Formed by the words ‘anemos’ (wind) & ‘lithi’ (oblivion).
lunge into carefreeness, joy, grace, the minimalist luxury that pure authenticity offers. Once you are here, the wind blows away any negative thoughts and allows beautiful ideas to flourish.
“Love shook my heart
Like the wind on a mountain
Rushing over oak trees.
You came, good thing you did
I was longing for you,
You cooled down my soul
So scorched by lust.”
The ancient Greeks honored the winds as gods, given that many aspects of their lives depended on their help. The Greeks are familiar with the meltemi, the strong northern wind that blows over the Aegean Sea during the warm season. The first historical written reference to the meltemi was made in the work of Aristotle (384-322 BC) under the title “Meteorology”. According to Aristotle, these winds start blowing after the summer solstice, which is on June 21, and the Rise of Canis constellation which has the well-known Sirius as its brightest star on July 25. According to Eudoxus (404-335 BC), a great ancient Greek mathematician, the winds blow from July 24 to August 31. These two references are essentially the first recorded observations of the phenomenon, which has changed names over the centuries, and is now known as meltemi.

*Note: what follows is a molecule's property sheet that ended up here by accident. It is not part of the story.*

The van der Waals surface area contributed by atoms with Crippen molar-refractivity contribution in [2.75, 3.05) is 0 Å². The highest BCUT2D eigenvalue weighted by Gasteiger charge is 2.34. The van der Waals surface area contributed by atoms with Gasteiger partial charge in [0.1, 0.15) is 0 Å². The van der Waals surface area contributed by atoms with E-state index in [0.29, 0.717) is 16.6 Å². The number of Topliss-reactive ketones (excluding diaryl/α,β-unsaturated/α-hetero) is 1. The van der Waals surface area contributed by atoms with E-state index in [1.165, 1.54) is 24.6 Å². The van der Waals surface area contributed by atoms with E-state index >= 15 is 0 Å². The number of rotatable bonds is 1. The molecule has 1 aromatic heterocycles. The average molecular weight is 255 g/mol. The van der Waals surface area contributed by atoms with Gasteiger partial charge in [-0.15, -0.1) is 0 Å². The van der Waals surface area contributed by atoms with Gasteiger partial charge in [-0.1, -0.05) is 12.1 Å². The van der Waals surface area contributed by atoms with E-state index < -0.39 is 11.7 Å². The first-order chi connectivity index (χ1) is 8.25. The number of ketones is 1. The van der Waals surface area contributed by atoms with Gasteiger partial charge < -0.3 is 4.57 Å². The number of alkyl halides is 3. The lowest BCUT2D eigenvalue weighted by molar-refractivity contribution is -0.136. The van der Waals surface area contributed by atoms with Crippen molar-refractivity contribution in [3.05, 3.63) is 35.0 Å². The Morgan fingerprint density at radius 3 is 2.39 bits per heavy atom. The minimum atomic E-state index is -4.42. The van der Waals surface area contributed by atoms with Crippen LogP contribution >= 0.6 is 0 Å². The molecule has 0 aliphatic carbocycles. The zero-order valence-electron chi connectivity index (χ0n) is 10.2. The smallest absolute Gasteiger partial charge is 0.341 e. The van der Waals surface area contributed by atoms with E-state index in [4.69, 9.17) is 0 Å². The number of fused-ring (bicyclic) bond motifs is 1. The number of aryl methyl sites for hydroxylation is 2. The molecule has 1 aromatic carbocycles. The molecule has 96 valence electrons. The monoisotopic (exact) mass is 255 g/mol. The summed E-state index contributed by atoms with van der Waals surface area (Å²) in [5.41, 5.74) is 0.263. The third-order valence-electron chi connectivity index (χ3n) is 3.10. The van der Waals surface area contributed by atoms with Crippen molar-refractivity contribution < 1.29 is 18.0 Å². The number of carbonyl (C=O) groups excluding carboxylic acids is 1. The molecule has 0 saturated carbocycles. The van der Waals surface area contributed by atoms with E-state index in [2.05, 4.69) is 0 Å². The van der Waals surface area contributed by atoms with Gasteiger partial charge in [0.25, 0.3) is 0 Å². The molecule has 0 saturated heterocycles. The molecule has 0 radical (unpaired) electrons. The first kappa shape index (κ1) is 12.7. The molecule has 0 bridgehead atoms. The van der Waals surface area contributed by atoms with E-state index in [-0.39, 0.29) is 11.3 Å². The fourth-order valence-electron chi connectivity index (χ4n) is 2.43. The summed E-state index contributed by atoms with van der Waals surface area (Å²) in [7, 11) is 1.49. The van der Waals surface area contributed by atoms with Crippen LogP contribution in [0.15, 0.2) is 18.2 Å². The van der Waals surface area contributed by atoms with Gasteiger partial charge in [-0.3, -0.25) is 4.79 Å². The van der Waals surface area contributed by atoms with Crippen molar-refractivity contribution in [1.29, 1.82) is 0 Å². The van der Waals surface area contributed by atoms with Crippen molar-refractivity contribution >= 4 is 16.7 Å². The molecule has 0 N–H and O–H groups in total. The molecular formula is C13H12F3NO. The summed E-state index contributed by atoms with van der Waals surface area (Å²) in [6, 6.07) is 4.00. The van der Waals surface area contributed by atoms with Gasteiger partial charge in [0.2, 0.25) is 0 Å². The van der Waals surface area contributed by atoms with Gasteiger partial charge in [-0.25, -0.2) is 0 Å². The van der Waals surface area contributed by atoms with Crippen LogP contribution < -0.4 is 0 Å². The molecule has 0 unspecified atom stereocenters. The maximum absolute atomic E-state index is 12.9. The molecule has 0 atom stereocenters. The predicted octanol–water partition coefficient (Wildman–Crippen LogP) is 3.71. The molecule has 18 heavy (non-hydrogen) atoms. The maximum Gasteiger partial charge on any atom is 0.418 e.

Greek islanders use names such as “kapelatos” when blowing hats off the heads of people strolling outside, “kareklatos” when blowing over chairs in cafes, “trapezatos” when overturning tables and “kabanatos” when swinging the church bells to describe not only the meltemi but generally the strong winds that blow for many days each year in the Aegean Sea.
In Greek mythology, Lethe (/ˈliːθiː/; Ancient Greek: Lḗthē; Modern Greek: [lɛ̌ːtʰɛː]), also referred to as Lemosyne, was one of the five rivers in the underworld of Hades. Also known as Ameles potamos (river of oblivion), Lethe flowed around the cave of Hypnos and through the Underworld, and whoever drank from it experienced complete oblivion. The Greek spirit of oblivion with which the river was often identified was also called Lithi.